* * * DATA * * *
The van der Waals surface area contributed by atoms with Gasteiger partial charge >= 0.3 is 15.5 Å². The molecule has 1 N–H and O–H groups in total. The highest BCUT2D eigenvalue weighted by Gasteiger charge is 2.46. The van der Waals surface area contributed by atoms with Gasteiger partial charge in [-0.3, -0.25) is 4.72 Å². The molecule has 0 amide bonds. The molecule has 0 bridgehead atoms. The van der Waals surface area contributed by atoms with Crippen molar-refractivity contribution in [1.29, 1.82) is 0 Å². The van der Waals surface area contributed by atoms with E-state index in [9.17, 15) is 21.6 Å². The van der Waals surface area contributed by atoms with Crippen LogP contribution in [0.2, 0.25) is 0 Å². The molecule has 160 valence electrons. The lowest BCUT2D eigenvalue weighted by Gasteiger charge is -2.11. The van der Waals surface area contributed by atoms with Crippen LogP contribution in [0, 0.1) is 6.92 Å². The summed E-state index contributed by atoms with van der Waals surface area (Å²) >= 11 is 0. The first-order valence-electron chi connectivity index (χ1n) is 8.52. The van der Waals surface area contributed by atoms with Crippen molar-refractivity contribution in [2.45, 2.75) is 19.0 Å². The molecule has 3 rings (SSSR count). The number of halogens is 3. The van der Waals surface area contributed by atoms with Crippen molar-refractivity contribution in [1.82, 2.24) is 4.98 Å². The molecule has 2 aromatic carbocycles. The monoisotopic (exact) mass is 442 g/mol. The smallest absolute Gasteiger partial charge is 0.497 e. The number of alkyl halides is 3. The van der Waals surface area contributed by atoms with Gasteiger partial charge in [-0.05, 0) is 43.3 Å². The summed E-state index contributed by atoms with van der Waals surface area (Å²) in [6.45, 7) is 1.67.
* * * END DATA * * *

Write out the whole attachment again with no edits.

The van der Waals surface area contributed by atoms with Gasteiger partial charge >= 0.3 is 15.5 Å². The molecule has 1 N–H and O–H groups in total. The highest BCUT2D eigenvalue weighted by Gasteiger charge is 2.46. The van der Waals surface area contributed by atoms with Gasteiger partial charge in [-0.3, -0.25) is 4.72 Å². The molecule has 0 amide bonds. The molecule has 0 bridgehead atoms. The van der Waals surface area contributed by atoms with Crippen molar-refractivity contribution in [1.29, 1.82) is 0 Å². The van der Waals surface area contributed by atoms with E-state index in [9.17, 15) is 21.6 Å². The van der Waals surface area contributed by atoms with Crippen LogP contribution in [0.2, 0.25) is 0 Å². The molecule has 160 valence electrons. The lowest BCUT2D eigenvalue weighted by Gasteiger charge is -2.11. The van der Waals surface area contributed by atoms with Crippen LogP contribution in [0, 0.1) is 6.92 Å². The summed E-state index contributed by atoms with van der Waals surface area (Å²) >= 11 is 0. The first-order valence-electron chi connectivity index (χ1n) is 8.52. The van der Waals surface area contributed by atoms with Crippen molar-refractivity contribution in [2.45, 2.75) is 19.0 Å². The molecule has 3 rings (SSSR count). The number of halogens is 3. The van der Waals surface area contributed by atoms with Crippen molar-refractivity contribution in [1.82, 2.24) is 4.98 Å². The molecule has 2 aromatic carbocycles. The monoisotopic (exact) mass is 442 g/mol. The smallest absolute Gasteiger partial charge is 0.497 e. The number of alkyl halides is 3. The van der Waals surface area contributed by atoms with Gasteiger partial charge in [-0.05, 0) is 43.3 Å². The summed E-state index contributed by atoms with van der Waals surface area (Å²) in [6.45, 7) is 1.67.